I have long admired singer-songwriter Carly Simon.  Having been born in the early 1970s, her music, and that of her ex husband’s, James Taylor, has been a part of my personal soundtrack for many years.  I also enjoy reading life stories, especially by people I admire.  I downloaded Carly Simon’s 2015 memoir on the day it was released, but I’ve only just read it.  I tend to download a lot of stuff that interests me and it sits in the queue until the mood strikes for me to read it.  There was a time when I would have greedily devoured this book days after its release, but I guess I’m slowing down in my old age.

Anyway, Carly’s book is entitled Boys in the Trees: A Memoir.  I like the book’s title, since it references the title song from her 1978 album, which I remember almost wearing out during Christmas break 1991.  I had a month at home with my parents and had always loved the song “You Belong To Me”.  I bought the CD and played it non-stop.  It was a comfort during those bleak winter days when I was 19 years old and hating the semester break at home from college.

Simon’s book starts with her story of growing up in New York, the daughter of Richard Simon, one of the founders of the Simon & Schuster publishing company.  She had a privileged upbringing, surrounded by family and friends.  Her two older sisters were beautiful and talented.  Her brother, Peter, was younger and the son her father had wanted.  Carly writes that she was supposed to have been a boy named Carl, but when she came out female, her father simply added a “y” to the name.  Carly Simon’s father evidently didn’t mesh that well with his third child.  He was the first of many men to disappoint her.

As Simon grew older, her father grew frail.  Sidelined by strokes, he was eventually convinced to sell his interest in Simon & Schuster.  Carly’s mother, Andrea, fell out of love with her husband and had an affair with a much younger man named Ronny.  Starting at age 7, Carly also suffered sexual abuse at the hands of a visiting teenager who had seen porn and wanted to replicate it.

As a teenager, Carly Simon lived in Martha’s Vineyard. James Taylor’s family also had a home there and that was where the two of them met, when they were adolescents. In November 1972, they would marry at City Hall, wearing wedding bands they purchased for $17.95 each, at a Middle Eastern kiosk. The rings weren’t even the ones that had been on sale. Simon had been involved with other men, notably Mick Jagger and Warren Beatty. Taylor had been seeing Joni Mitchell before he hooked up with Carly. But they were destined to be together and make two children, Sally and Ben.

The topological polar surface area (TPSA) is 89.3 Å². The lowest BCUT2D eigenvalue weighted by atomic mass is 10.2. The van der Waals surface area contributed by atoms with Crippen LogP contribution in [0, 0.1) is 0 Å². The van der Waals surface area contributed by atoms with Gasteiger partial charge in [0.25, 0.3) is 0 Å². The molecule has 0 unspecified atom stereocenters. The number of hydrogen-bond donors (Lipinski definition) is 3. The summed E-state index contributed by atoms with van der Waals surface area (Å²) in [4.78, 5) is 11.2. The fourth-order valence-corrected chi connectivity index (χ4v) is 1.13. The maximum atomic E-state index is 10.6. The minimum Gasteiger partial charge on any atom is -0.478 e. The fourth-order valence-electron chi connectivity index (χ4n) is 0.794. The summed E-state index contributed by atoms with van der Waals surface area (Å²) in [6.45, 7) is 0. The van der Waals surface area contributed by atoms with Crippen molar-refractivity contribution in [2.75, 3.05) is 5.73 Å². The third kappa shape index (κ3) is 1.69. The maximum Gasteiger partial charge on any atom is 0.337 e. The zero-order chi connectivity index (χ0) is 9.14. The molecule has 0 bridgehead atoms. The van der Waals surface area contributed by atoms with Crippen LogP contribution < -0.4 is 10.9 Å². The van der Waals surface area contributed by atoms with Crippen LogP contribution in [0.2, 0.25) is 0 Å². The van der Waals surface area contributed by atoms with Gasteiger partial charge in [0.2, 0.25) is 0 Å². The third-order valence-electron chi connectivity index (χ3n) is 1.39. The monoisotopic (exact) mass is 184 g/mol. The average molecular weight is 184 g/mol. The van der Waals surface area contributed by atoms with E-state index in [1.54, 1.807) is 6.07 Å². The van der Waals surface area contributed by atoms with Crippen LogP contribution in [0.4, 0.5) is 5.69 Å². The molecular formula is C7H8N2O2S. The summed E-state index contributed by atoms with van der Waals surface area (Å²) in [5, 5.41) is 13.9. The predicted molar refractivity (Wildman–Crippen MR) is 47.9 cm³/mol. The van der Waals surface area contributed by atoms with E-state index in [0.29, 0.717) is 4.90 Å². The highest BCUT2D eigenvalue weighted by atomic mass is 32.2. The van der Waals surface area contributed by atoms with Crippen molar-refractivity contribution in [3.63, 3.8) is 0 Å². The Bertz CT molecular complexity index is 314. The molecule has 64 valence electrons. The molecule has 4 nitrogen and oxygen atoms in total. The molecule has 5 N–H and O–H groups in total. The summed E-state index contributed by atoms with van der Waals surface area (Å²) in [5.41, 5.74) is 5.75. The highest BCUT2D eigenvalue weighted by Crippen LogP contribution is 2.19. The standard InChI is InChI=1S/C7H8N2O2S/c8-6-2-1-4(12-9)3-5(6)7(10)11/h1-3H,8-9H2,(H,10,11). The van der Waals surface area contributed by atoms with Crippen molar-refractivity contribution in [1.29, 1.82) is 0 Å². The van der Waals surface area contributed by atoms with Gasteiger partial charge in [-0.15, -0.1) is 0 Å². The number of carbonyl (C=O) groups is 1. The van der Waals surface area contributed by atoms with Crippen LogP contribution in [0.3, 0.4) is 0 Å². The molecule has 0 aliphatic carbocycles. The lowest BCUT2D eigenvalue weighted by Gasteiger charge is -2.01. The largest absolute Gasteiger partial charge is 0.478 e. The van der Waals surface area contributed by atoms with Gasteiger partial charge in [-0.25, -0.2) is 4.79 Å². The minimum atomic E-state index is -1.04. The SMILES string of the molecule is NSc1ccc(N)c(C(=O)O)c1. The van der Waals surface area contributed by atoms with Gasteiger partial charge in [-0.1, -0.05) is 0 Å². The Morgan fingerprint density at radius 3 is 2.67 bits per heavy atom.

When James and Carly were still married.

Boys in the Trees is divided into three books.  I think Simon was wise to divide the book that way, since her story is not one that necessarily lends itself to seamlessness.  The last book is about her marriage to James Taylor, a man she clearly deeply admires and probably still even loves.  Sadly, James Taylor was apparently not a very good husband in the 1970s.  He had a pretty serious drug and alcohol problem, which Simon references, as well as a penchant for affairs with other women.  They were together when their careers were both smoking hot and, though they were able to make beautiful music together, it wasn’t enough to forge a commitment.  

Simon writes that things really went to hell in her marriage to James Taylor after she’d become a mother.  Suddenly, the children were more important and she could no longer turn a blind eye to Taylor’s dalliances.  I got the sense that perhaps James Taylor resented that.  In any case, she basically makes James Taylor of the 1970s out to be a selfish ass.  Whether or not he still is, I don’t know.

Wow… 40 years ago.

Naturally, whenever I read about another person’s relationship, I wonder a bit about the other sides of the story. And there always are other sides to include the truth. I don’t think Carly Simon is lying about what happened, and she admits to being difficult herself. But naturally, this book skews toward her perspective… not that I think cheating and drug abuse is necessarily acceptable behavior. Simon writes that she still lives in the house they lived in and much of it still bears Taylor’s design marks, some of which were not as inspired as his songwriting.

I think Carly Simon would have made a fine author had she not been a musician.  Her writing is elegant and interesting and I enjoyed reading about the many inspirations behind songs I’ve loved for years.  When she was married to Taylor, the two collaborated a lot on their albums.  It was cool to read about how Carly Simon came up with the ending coda for “Terra Nova”, a gorgeous collaboration on Taylor’s 1977 JT.  I well remember the hit song “Jesse” from the early 80s, which she reveals was actually inspired by her son, Ben.

As someone who has experienced anxiety and depression, I appreciated Carly’s revelations about her own issues with panic attacks.  She writes about one serious attack she suffered in Pittsburgh back in 1981, when she had to call upon the audience to help her.  She writes that she still gets letters from people who were at that concert, many of whom express a great deal of empathy for the situation she was in at the time.  Panic and anxiety kept Carly Simon off the public stage for several years.

Curiously, Simon’s book ends basically with her split from Taylor.  She doesn’t write about her second marriage to and divorce from poet Jim Hart, although she does mention him in her acknowledgments.  She doesn’t write much about her breast cancer battle, nor does she write about how it felt to become a grandmother.  But perhaps those stories will come later.

In any case, I really enjoyed Carly Simon’s memoir, Boys in the Trees.  I recommend it.